That said, it's hardly a disaster. Trump, to my surprise, used careful language to describe the talks and Kim. Similarly, DPRK state media offered a cheerful take on the summit. Even China's state media put forward an optimistic view on Hanoi. All are good signs. As Trump pointed out, neither side stormed out of Hanoi, and both seemed to have departed on good terms. The downside, of course, is that there are no further talks planned as of now, and who knows will when they’ll resume.
YS: At the same time, we have to ask whether this will mean more intransigence from Trump–he does not take humiliation lightly as we all know—or less belligerence from Kim, since he finally knows that even Trump has his limits. If the failure of Hanoi means that both sides will have a more realistic estimate for each other, I'd chalk this up as just a minor bump in the road—and as you noted, everyone involved in the talks is careful not to torpedo them. On the other hand, if the next meeting is a disaster, if there are no further meetings anytime soon, I think North Korea will again turn in a bellicose direction. At the same time, if it’s apparent that Trump is going to lose the 2020 election, or if the investigations place his presidency in jeopardy, then if I were North Korea, I'd try to get the best deal from Trump while I can. There won't be any US president who is more sympathetic to North Korea.
BN: Exactly. You've led me to another point I wanted to make here: while Trump has incentives to seal a deal with North Korea over the status of its nuclear program, Kim also has incentives to seal a deal with the US. Put simply, as you just mentioned, it's unlikely that Trump's successors will be anywhere near as friendly and cozy with Kim, and as eager to earn a political "win" on the DPRK issue. In fact, it's likely that Trump's successors—especially his immediate successor—will take a much tougher stance on North Korea's nukes, human rights abuses, the Kim regime, and so on. Kim has to realize this. Hence, he's got less than two years to finalize a nuclear deal that allows him to significantly loosen the economic noose around his nation. If he doesn't beat the clock, he'll take a big gamble that Trump wins another term or that the diplomatic momentum will carry over to a post-Trump administration. That’s a very risky bet.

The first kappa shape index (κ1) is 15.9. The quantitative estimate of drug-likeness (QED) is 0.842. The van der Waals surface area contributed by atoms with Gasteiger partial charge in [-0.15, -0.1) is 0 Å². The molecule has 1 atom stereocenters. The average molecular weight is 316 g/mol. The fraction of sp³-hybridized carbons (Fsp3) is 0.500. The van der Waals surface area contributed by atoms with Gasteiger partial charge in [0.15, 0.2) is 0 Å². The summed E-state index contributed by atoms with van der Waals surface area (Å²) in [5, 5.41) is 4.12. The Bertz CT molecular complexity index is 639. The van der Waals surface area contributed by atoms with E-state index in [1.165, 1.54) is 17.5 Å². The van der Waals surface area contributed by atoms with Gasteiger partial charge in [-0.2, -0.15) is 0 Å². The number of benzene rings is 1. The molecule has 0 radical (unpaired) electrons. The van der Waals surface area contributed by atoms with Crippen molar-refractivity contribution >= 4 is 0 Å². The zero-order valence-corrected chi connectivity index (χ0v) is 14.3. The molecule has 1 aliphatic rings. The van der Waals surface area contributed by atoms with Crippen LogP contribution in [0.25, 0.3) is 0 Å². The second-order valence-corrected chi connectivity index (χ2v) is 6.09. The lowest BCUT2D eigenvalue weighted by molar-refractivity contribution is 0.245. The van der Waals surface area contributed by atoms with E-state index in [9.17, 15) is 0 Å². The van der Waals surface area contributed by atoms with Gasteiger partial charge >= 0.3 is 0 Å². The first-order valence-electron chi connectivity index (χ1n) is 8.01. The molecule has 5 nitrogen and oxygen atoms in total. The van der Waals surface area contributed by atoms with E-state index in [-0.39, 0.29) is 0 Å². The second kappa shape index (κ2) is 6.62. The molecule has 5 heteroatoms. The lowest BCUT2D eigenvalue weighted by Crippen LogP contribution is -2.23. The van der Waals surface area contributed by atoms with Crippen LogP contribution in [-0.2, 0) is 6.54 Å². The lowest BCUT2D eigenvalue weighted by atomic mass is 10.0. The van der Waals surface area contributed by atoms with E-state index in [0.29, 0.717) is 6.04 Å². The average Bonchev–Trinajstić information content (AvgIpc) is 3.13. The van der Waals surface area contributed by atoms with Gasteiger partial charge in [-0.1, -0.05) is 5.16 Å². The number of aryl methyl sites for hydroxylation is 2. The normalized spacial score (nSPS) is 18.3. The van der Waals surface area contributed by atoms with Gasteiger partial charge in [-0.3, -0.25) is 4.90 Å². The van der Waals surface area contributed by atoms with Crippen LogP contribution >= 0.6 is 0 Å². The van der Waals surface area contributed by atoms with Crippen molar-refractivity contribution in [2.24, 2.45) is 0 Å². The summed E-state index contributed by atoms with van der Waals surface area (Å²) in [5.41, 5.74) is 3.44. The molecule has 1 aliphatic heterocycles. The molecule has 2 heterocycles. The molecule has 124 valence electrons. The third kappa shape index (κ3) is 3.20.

I suspect Trump's successor will be inclined to uphold any deal he makes with Kim, as long as Kim abides by the terms of it, but not so eager to reach an agreement if one isn't clinched by the time they enter office. For example, a Democratic president in 2021 will face strong pressure to show his/her toughness, distance the US from global tyrants, prioritize human rights, and, more generally, junk most of Trump's of foreign policy platform.
BN: Lastly, what do you make of Trump's comments on the Otto Warmbier incident? In my view, taken in isolation, it's somewhat understandable. Trump's in the middle of negotiations with Kim, and he doesn't want to do/say anything that might sabotage current/future talks. That led him to pull his punches on Kim. That said, however, a full-throated defense of Kim—that Kim didn't know about Warmbier's condition, how he become ill/injured, etc.—is off-putting, completely tone deaf, and highly unlikely. And of course, it's difficult to see Trump's comments regarding the Warmbier tragedy in isolation. Indeed, when we combine these comments with his lavish embrace of Kim over the last year, his defense of MBS, his praise for Xi Jinping, and his obsequiousness for Putin, it sure looks like Trump has an affinity for many of the world's brutal strongmen.
YS: I agree. Trump wanted to show Kim that he was willing to bend backward for the sake of negotiations. But I agree: that was a terrible Q&A performance. Doesn't look good at all.